Those with swallowing disorders (dysphagia) may notice pain while swallowing and others may not be able to swallow at all. Still others may not be able to swallow saliva, foods, or liquids in a safe manner. If you are wondering what happens if you can’t swallow, the quick answer is that eating becomes a serious challenge. This means that the loss of the ability to swallow may lead to serious medical conditions, including malnutrition.
Some old people experience loss of ability to swallow. Now let's look at some of the common reasons.
Saliva is a key part of the ability to swallow and therefore when its production reduces with age, the loss of the ability to swallow becomes more common. In addition to being caused by old age, impaired saliva production may also be a side effect of medication. You can treat low saliva production by adding liquids to meals and changing the diet, but if conditions get progressively worse, patients may eventually need to use a feeding tube in order to receive proper nutrition.
Another factor associated with aging is the weakening of muscles, known as muscle atrophy. This happens from aging as well as a lack of exercise and facial muscles are not exceptions. Most of the time, dysphagia from muscle weakness is treated by a speech-language pathologist. Patients use muscle strengthening exercises to improve strength and coordination. In many cases, the elderly will need to be retrained in order to eat or to do so in a certain way, such as with their head turned to the side when eating.
One of the most common causes of the loss of the ability to swallow among the elderly is the development of osteophytes, which are bony protrusions within the spinal column. These osteophytes will enlarge and eventually bumps may press on the esophagus, making it difficult to swallow. According to the National Institute of Neurological Disorders and Stroke, if an older person has issues swallowing, you should thicken their food and encourage them to chew their food a little bit longer.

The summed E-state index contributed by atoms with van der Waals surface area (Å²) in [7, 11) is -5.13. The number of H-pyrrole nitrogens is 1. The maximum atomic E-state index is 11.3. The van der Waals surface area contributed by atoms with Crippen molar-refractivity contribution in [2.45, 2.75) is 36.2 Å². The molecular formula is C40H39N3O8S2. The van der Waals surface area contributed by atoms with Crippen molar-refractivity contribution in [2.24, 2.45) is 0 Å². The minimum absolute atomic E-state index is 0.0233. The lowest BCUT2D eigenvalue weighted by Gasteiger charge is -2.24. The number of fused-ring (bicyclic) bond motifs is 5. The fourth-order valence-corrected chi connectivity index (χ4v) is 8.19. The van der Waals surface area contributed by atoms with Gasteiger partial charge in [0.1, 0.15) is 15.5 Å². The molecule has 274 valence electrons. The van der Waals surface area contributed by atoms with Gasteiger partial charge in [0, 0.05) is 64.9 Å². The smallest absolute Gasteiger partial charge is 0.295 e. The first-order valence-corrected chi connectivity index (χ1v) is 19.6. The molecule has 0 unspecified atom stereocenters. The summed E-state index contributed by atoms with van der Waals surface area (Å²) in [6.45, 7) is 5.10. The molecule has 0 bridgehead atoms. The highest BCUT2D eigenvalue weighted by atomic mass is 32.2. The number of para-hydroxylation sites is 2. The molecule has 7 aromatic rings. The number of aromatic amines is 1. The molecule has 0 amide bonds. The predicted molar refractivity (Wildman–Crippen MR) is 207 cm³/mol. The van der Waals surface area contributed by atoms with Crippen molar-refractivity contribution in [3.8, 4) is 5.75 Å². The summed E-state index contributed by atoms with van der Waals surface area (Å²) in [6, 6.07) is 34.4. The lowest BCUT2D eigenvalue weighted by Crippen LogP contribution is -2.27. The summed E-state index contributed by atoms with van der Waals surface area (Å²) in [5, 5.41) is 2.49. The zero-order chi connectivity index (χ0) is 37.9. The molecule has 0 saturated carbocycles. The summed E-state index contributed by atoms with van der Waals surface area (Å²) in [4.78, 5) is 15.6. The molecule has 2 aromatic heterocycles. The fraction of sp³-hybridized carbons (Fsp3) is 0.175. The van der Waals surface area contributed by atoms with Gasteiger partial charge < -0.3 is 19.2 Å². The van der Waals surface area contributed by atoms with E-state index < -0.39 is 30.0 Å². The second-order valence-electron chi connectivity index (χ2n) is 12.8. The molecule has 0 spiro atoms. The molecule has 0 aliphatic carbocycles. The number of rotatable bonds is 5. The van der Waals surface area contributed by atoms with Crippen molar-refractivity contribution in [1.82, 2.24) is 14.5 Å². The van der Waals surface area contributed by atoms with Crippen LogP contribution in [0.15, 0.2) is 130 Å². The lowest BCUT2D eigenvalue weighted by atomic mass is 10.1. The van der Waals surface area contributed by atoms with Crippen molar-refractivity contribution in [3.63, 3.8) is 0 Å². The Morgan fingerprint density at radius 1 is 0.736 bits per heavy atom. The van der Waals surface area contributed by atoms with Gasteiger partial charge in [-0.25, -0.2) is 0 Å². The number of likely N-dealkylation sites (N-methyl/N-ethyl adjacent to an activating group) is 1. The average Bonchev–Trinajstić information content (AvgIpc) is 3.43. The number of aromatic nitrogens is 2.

Alzheimer also slowly affects someone’s ability to function. It tends to begin with lapses in judgement or memory, but over time the patient will begin to have issues with swallowing and other bodily functions.
Dementia will occur when the brain begins to shut down and this can make patients lose control of various bodily functions. Dementia patients can experience loss of the ability to swallow or simply forget how to swallow correctly because they forget how the swallowing reflex is triggered.
Parkinson’s disease is also linked to the loss of the ability to swallow due to no longer having control over the mouth or throat muscles. This in turn leads to swallowing and chewing issues.
If a stroke occurs and affects the portion of the brain responsible for controlling swallowing, this may lead to dysphagia or related issues. That can mean difficulties or pain while swallowing, drinking, or eating. The majority of people will be able to regain the ability to swallow in just several weeks, but the exact recovery time will vary based on stroke severity.
If you are asking yourself “how long will my dad live” because he can’t swallow anymore, remember that there are treatment options for those who can no longer swallow. It will not necessarily even require surgery or other invasive measures as those with issues swallowing or chewing can begin by taking small steps to make it safer and easier to swallow.
This real story can help thosetaking care of someone who can no longer swallow by showing them how other people get through this tough experience:
"My husband has Parkinson’s and suffered from aspiration pneumonia. He had to use a feeding tube, but within several months he could swallow again. We slowly reintroduced food until he could eat regular food again, although fluids were still a challenge.
After three years, his condition got worse. We had to switch him to mechanical food. After around a year we switched him to pureed food to prevent choking.
After another year, he needed a feeding tube again to eat and he had to use it for around a year. During this period, I could give him a “pleasure feeding” if I thought he could swallow. Eventually, my husband lost his appetite and started refusing to eat. We kept doing tube feedings and although he lost weight, it worked for several months.
He continued to worsen and his lungs would fill with liquids from drinks or food he received, so we had to stop giving him food. The saga lasted over four years, but I was happy to have him for this extra time and we were able to adjust."